Flannigan: We were constantly moving and shooting across the country. The further along we went, the bumpier and windier the roads became. At times it took several hours to get to our locations, so we were nauseous and beat up before even beginning to shoot. It was definitely a test of endurance. On the other hand, episodes like Bhutan can be easier to film in certain ways because everything is so unique, and beautiful shots are literally everywhere.
Cho: What is your approach when filming in places where people may not be used to cameras and they’re meeting you for such a short period?
Flannigan: The camera is intimidating. And it’s not just the size. The weight of the millions of potential viewers looking through it can be very daunting. So I never approach someone with the camera blazing, trying to get the shot. I always approach with a smile. Most people are just as interested in whatever I’m doing with this huge hunk of metal as I am interested in them.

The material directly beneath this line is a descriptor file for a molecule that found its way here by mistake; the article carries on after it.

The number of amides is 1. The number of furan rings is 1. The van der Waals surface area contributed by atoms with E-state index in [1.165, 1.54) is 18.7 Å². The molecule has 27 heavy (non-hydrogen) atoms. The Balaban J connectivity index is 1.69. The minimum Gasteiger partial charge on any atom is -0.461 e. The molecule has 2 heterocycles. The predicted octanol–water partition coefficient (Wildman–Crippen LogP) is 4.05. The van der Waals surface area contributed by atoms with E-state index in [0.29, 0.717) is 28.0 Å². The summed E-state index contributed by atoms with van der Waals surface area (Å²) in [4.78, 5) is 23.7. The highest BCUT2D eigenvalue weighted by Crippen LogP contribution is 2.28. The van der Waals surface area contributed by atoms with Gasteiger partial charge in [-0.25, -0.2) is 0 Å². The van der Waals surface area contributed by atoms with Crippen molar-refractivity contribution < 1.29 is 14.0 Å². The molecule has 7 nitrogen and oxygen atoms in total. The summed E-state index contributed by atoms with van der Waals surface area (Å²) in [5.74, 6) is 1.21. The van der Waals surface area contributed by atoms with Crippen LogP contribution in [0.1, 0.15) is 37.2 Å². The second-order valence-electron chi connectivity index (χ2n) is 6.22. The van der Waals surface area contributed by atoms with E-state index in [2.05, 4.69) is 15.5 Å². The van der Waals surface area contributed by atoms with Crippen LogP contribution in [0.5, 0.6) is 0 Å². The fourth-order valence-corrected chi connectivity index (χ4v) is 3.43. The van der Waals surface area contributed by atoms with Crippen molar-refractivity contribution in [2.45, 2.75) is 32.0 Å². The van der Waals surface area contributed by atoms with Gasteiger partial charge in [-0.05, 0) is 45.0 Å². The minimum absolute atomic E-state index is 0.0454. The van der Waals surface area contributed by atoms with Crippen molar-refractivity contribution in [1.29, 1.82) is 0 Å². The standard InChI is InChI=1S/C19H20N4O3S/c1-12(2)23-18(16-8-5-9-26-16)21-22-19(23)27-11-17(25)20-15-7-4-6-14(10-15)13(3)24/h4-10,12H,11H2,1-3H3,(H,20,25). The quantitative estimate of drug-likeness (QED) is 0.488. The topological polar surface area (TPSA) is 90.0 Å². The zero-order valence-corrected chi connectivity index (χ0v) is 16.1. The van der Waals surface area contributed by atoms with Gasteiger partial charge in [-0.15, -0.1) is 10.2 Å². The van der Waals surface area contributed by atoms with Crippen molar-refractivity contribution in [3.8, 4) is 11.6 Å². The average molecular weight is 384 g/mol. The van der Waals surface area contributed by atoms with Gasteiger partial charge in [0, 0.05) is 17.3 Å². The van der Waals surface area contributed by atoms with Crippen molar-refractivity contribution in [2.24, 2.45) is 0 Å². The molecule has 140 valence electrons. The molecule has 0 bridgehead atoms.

I usually have a translator with me to help break the ice, but after years of traveling, one gets pretty good at communicating without words. Ultimately, it’s about respect. Making that personal connection first is crucial. If you’re lucky, even in those fleeting moments, you can create some of the most powerful footage that makes a show.
Cho: What was it like working with Darren Aronofsky? Did he give any direction to our crew in the field?
Flannigan: I was actually expecting him to give us more input as a director while we shot, but he was just as captivated with the place and its people as we were. He seemed to be experiencing the journey as the audience and absorbing what was happening around him, as opposed to being the storyteller, capturing each moment and thinking in very technical terms. Those are two very different ways to experience a place.